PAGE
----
Chimpanzee


Chimpanzees, gorillas, and orangutans are all considered great apes. Of the three, chimpanzees are the most closely related to humans. Chimpanzees and humans share 98 percent of the same genetic makeup.

In addition, the two groups share many social and psychological traits. Researchers have documented chimpanzees making and using tools, expressing complex emotions, forming bonds and friendships, and communicating using sign language.

An average chimpanzee stands 5 feet (1.5 meters) tall and weighs about 150 pounds (68 kilograms). Since its arms are longer than its legs, a chimpanzee walks on the ground using the soles of its feet and the knuckles of its hands.

Most of its body is covered with long, black hair. A chimpanzee’s hairless face can range in color from almost white to almost black. The hair around a chimpanzee’s face grays with age, and older chimpanzees often become bald.

Highly social mammals, chimpanzees live in communities made up of 30 to 60 members. During the day, the animals often travel on the ground. At night, they stay in nests they build in treetops.

A chimpanzee’s diet consists mainly of fruit, but they also eat insects, leaves, flowers, bark, seeds, tree resin, eggs, and meat. At times, chimpanzees band together to hunt animals such as antelopes and monkeys.

Mating between male and female chimpanzees takes place anytime during the year. Unlike many other animal species, female chimpanzees do not have to mate with the dominant male in their group. Instead, females often mate with males of their choosing.

After a gestation (pregnancy) period of 230 to 240 days, a female chimpanzee gives birth to a single infant. During the course of her life, an average female chimpanzee will give birth to fewer than five infants. Bonds between mothers and infants are very strong, and some last a lifetime.

Habitat and current distribution

A few centuries ago, several million chimpanzees existed in the equatorial regions of Africa. They inhabited a range of ecosystems, from dense forests to open savannas.

Now, estimates vary, but it is thought that there are between 200,000 and 225,000 chimpanzees in the wild, and many believe these estimates are high. Only 10 present-day African nations have chimpanzee populations above 1,000.

About 5,000 chimpanzees exist in captivity worldwide. Over one-half of these are used as subjects in medical research. The rest are zoo exhibits, entertainment props, and private pets.

History and conservation measures

Habitat destruction, disease, and expanding human populations have led to the decline in the number of chimpanzees. Mining has destroyed the chimpanzee habitat in the diamond districts of Sierra Leone and the iron districts of Liberia.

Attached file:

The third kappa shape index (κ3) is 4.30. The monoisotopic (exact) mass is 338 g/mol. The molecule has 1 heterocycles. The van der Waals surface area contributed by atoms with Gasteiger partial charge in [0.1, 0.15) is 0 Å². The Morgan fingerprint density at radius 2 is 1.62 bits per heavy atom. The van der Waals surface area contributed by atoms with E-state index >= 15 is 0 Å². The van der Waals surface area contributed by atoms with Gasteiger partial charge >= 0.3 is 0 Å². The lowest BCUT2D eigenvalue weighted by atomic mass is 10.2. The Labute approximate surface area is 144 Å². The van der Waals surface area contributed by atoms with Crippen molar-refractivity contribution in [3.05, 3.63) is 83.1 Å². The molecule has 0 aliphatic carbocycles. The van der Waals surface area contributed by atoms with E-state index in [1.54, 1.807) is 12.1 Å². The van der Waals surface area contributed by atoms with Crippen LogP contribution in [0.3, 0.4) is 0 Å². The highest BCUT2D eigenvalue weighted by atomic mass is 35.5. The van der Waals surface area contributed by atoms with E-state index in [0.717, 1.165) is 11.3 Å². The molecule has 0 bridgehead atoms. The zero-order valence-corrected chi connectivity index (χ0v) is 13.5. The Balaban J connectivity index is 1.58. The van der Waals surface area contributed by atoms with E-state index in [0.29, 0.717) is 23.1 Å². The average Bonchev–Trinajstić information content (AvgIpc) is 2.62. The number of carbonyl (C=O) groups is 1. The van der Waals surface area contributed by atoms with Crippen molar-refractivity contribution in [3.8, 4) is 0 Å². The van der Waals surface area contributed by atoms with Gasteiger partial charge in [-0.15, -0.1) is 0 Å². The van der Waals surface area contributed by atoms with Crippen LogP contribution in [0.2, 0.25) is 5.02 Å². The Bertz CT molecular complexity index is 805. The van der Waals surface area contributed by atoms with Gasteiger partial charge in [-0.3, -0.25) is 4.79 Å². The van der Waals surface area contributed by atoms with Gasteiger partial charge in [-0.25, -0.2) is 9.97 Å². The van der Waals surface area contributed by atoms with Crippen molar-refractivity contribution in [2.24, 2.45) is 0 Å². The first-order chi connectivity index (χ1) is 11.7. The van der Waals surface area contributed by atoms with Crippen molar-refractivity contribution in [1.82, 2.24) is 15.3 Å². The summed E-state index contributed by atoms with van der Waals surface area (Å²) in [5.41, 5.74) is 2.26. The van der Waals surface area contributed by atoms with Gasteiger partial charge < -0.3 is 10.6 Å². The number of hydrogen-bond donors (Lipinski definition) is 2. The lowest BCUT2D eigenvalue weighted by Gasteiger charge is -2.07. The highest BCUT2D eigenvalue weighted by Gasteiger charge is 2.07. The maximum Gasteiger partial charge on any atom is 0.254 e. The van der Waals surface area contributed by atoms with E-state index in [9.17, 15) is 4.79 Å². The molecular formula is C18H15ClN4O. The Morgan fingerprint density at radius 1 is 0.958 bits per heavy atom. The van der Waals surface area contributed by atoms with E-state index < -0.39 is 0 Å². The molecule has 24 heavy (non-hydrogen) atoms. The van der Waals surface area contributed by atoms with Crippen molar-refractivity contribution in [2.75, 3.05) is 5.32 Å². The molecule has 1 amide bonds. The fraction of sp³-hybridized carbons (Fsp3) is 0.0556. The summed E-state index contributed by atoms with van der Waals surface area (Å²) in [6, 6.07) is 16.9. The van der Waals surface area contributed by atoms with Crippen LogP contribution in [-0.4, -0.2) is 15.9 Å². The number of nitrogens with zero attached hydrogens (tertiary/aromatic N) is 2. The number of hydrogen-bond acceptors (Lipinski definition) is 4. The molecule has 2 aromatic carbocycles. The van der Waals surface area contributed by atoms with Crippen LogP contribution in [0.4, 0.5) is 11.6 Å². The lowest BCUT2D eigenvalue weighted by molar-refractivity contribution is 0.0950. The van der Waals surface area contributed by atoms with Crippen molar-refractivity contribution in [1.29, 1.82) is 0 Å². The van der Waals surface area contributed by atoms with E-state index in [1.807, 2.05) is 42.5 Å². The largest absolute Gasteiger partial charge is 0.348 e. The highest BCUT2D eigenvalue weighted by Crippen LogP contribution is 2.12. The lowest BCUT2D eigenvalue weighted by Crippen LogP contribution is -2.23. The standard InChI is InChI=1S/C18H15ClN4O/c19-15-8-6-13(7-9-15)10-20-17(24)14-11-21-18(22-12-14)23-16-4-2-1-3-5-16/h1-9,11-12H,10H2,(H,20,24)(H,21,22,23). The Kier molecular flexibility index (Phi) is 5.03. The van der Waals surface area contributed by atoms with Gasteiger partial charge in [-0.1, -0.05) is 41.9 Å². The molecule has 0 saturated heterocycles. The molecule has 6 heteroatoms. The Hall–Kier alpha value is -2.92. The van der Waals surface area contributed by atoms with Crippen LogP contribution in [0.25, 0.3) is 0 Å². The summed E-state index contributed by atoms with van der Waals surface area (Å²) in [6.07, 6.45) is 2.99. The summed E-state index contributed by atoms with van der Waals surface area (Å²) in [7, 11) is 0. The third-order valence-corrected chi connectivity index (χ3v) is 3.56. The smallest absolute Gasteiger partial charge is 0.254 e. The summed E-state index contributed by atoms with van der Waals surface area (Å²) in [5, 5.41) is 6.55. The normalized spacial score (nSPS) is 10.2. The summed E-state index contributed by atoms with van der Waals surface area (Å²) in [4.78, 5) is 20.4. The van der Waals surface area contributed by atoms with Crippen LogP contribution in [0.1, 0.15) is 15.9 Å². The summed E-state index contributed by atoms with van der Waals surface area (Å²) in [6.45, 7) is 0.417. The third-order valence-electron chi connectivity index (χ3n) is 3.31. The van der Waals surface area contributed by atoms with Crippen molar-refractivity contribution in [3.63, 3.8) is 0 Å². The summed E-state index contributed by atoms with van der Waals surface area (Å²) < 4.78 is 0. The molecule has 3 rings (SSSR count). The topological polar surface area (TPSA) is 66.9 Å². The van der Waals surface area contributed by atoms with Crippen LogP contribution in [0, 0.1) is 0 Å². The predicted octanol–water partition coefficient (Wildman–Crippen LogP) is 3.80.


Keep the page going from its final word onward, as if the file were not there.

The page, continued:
The cutting of forests for timber has destroyed the animals’ habitat in Uganda. And the conversion of forests into agricultural land has threatened chimpanzees in Rwanda and Burundi.

Certain laws prohibit the hunting and sale of chimpanzees, but these laws are not enforced. Many chimpanzees are caught and traded illegally. For each chimpanzee shipped overseas, ten die during transport due to mistreatment and malnutrition.

Two sanctuaries exist in Gambia and Zambia for orphaned chimpanzees and those seized from illegal traders. Most African nations have passed laws and have set aside areas to protect chimpanzees. However, as human populations in Africa continue to grow, many of these reserves may be used to fill human needs.

In 2003, a group of scientists and conservationists called for an upgrade in the status of chimpanzees from endangered to critically endangered. Data coming from Gabon and the Republic of Congo, where most of the world’s chimpanzees live, reveals that the ape population there has decreased by half between 1983 and 2000.

The reasons for the decline were continued hunting and outbreaks among chimpanzees and gorillas of the Ebola virus, a very deadly and contagious virus that was discovered in Africa during the 1970s and afflicts humans as well.

The group of scientists warned that chimpanzees and gorillas are in greater jeopardy of extinction than had been formerly realized. They called for greater enforcement of laws against hunting and capturing chimpanzees and an increased focus on research of the Ebola virus in primates.

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